We present today one episode of the Welles production Ceiling Unlimited. Sponsored by the Lockheed-Vega Aircraft Corporation, producers of the B-17 Flying Fortress bomber, the series focused on patriotic stories from the world of aviation. The fifteen minute episodes ran weekly from November 1942 to February 1943, and took a variety of forms. The first episode told the story of the B-17. Others dramatized real-life stories of aviators. Some episodes took a more imaginative turn.
The recording shared here was broadcast on the first anniversary of the bombing of Pearl Harbor. It imagines a meeting in hell, convened by the Devil– played by Orson Welles, of course. Attending the meeting are four historical leaders who sought to conquer the world: Napoleon, Philip the II of Spain, Louis XIV, and Kaiser Wilhelm. They discuss Hitler’s efforts to do the same and consider the role of the airplane in wartime.
Welles the narrator eventually interrupts the conversation, with a sigh: “Ladies and gentlemen, excuse me. I think I’ve had enough of playing the Devil. And just for a moment I’d like to be Orson Welles, taxpayer, citizen.” He concludes the broadcast with a somber message of vigilance, a vow to “never again be caught with folded wings, while madmen fly across the sun…”
Over the course of the coming year, look for more previews from our project, Orson Welles on the Air: Radio Recordings and Scripts, 1938-1946. In August 2017, the IU Libraries will be proud to host the most complete original source of audio for Orson Welles’s radio work, with the highest extant sound quality, presented in a web site rich in supplemental materials for exploring the work of this radio innovator.
J.K. Lilly, Jr.’s copy of the double elephant folio of John James Audubon’s Birds of America (1827-1838) is one of the most popular attractions at the Lilly Library today. Turning one page every week, it would take almost eight and a half years for us to feature all 435 beautiful hand-colored plates in the four volumes… and that’s just what we plan to do.
Many visitors have enjoyed the birds over the years, and since we launched our Twitter account @IULillyLibrary last year, many fans all over the world have enjoyed our “Flipping the Bird” feature. But we’ve been pecking around the plates sporadically, featuring a big bird here and a small bird there. We showed off the spectacular Pink Flamingo in honor of John Waters’ visit to campus and even discovered a “lost” plate for some cheeky April Fool’s Day fun.
But today, on what would be John James Audubon’s 231st birthday, we’ve turned back to Volume 1, Plate I—the Wild Turkey. And from now on, we’ll turn the page once a week in order until we see every duck, owl, songbird, and raptor. So whether you stop by our gallery every week or visit us virtually on Twitter, join us for the next eight years as we flip the bird and celebrate one of our favorite treasures!
The Lilly Library is pleased to announce a $1.2 million gift by Walt Whitman Odets of a collection of more than 450 paintings by his father, Clifford Odets, the iconic American playwright, screenwriter, and director.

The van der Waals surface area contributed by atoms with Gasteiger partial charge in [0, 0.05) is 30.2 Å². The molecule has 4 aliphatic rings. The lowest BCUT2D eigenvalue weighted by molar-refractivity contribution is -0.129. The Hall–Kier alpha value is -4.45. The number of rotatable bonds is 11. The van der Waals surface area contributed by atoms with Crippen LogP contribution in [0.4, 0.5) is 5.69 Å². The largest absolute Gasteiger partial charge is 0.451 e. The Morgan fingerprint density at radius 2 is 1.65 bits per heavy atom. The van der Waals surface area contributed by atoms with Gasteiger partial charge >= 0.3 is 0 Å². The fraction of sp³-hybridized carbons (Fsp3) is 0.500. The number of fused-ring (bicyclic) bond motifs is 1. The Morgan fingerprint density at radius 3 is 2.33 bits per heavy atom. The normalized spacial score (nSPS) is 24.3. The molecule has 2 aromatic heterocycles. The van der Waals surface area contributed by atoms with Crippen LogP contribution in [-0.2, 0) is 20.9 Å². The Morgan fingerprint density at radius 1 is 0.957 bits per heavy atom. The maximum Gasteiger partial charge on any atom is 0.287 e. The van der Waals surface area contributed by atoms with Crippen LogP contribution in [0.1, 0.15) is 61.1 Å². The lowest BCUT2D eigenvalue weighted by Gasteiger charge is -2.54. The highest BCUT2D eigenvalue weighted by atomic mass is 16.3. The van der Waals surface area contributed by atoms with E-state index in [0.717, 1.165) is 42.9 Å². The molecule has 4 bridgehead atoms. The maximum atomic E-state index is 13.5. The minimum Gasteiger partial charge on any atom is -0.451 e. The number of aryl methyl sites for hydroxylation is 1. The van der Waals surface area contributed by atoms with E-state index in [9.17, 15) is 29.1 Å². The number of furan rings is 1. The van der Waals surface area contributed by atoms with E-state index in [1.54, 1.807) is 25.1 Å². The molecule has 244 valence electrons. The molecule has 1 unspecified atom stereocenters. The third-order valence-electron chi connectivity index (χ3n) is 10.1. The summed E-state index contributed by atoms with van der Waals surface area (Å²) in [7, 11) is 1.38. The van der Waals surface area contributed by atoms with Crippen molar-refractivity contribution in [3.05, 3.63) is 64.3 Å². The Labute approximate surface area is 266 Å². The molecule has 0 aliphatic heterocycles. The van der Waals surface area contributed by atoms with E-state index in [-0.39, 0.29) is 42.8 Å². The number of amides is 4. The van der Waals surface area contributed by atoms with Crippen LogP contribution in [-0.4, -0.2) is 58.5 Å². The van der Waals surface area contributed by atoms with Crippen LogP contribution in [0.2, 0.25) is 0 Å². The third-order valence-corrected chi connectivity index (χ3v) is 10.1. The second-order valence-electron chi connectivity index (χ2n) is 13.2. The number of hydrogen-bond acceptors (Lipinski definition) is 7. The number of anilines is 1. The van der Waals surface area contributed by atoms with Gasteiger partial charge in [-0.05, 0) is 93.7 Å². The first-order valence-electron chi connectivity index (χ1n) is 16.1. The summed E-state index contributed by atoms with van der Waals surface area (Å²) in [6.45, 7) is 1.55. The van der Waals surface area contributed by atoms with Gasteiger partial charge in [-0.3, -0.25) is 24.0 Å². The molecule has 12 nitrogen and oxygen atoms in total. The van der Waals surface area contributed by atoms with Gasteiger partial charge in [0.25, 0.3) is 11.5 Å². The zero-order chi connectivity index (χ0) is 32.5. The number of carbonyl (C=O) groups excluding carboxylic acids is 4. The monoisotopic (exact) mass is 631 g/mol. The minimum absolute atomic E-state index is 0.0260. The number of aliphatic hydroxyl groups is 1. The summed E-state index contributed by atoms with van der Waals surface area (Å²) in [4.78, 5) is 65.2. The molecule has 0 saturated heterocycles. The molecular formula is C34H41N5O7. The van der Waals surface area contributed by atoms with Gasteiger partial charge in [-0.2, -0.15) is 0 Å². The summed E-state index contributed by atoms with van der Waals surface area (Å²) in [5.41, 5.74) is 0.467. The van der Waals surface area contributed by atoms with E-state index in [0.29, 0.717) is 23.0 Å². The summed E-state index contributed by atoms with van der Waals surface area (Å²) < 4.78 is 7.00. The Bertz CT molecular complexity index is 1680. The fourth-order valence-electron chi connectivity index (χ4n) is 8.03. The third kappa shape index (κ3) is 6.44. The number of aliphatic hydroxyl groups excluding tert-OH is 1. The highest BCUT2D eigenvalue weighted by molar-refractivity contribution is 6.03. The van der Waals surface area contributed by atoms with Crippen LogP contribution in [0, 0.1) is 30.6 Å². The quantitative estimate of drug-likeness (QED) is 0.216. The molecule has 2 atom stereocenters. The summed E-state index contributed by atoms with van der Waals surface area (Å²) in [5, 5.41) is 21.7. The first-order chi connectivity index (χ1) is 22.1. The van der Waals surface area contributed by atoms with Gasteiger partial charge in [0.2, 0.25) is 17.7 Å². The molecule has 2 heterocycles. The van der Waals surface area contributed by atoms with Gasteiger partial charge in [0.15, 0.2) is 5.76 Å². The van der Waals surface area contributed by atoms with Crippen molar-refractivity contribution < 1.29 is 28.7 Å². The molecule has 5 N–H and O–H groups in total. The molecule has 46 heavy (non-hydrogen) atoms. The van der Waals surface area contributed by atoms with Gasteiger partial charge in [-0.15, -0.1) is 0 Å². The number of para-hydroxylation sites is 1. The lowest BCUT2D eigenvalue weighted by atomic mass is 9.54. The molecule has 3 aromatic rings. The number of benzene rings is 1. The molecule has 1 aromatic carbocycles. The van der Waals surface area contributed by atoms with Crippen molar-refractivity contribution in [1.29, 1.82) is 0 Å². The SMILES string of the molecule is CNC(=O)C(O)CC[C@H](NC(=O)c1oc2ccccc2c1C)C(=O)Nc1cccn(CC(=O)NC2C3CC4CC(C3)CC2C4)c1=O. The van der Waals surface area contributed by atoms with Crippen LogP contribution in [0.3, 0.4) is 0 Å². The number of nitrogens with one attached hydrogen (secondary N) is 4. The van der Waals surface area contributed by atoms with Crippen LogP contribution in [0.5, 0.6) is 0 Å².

Clifford Odets is best known as an influential playwright, screenwriter, and founding member of the Theater Group. The Lilly Library is already the home of an impressive archive of Odets’ written work, including extensive correspondence spanning his career, drafts of such landmark dramatic works as Clash by Night and Golden Boy, and drafts of screenplays of iconic films such as The Big Knife and The Sweet Smell of Success. Other drafts include films on which Odets worked that were later turned over to other writers, such as It’s a Wonderful Life.
But Odets’ creativity was not limited to the written and spoken word, and the addition of his paintings to the Lilly Library’s collections continues a longtime interest on the part of the library in writers who are also artists, represented not only by our archival holdings of the writings and artworks of such luminaries as Sylvia Plath and Kurt Vonnegut, Jr., but also by our vast holdings in artists’ books and fine bindings.
The paintings joining the Lilly Library’s collections are water colors, gouaches, and crayon on paper, ranging in size from 4×6 inches to about 12×15 inches. Some of the works are even smaller, for they are rendered on 3×5 U.S. Government stamped postcards; Odets was a philatelist and knew that the cards were made of suitably archival paper. The style is naïve and strong with intense color and imagination. Odets was clearly influenced by the artists whom he himself collected; he owned works by Maurice Utrillo, John Marin, Wassily Kandinsky, and Paul Klee. Odets first exhibited his own works on paper at the J.B. Neumann Gallery in New York in 1947 and continued creating art until his death in 1963.
The addition of Clifford Odets’ art to the Lilly Library’s manuscript holdings will allow researchers, students, and aspiring artists to explore and understand the complex ways in which creativity develops over time and across multiple mediums.
We wish to extend our deep gratitude to Walt Whitman Odets for this generous gift. Dr. Odets is a practicing clinical psychologist with a background in photography and aviation. He chose the Lilly Library as the beneficiary of this extraordinary collection due to the “mid-western spirit of openness that welcomes” everyone to use the collections. We are proud to continue that tradition!
You can explore the Lilly Library’s extant Odets holdings here.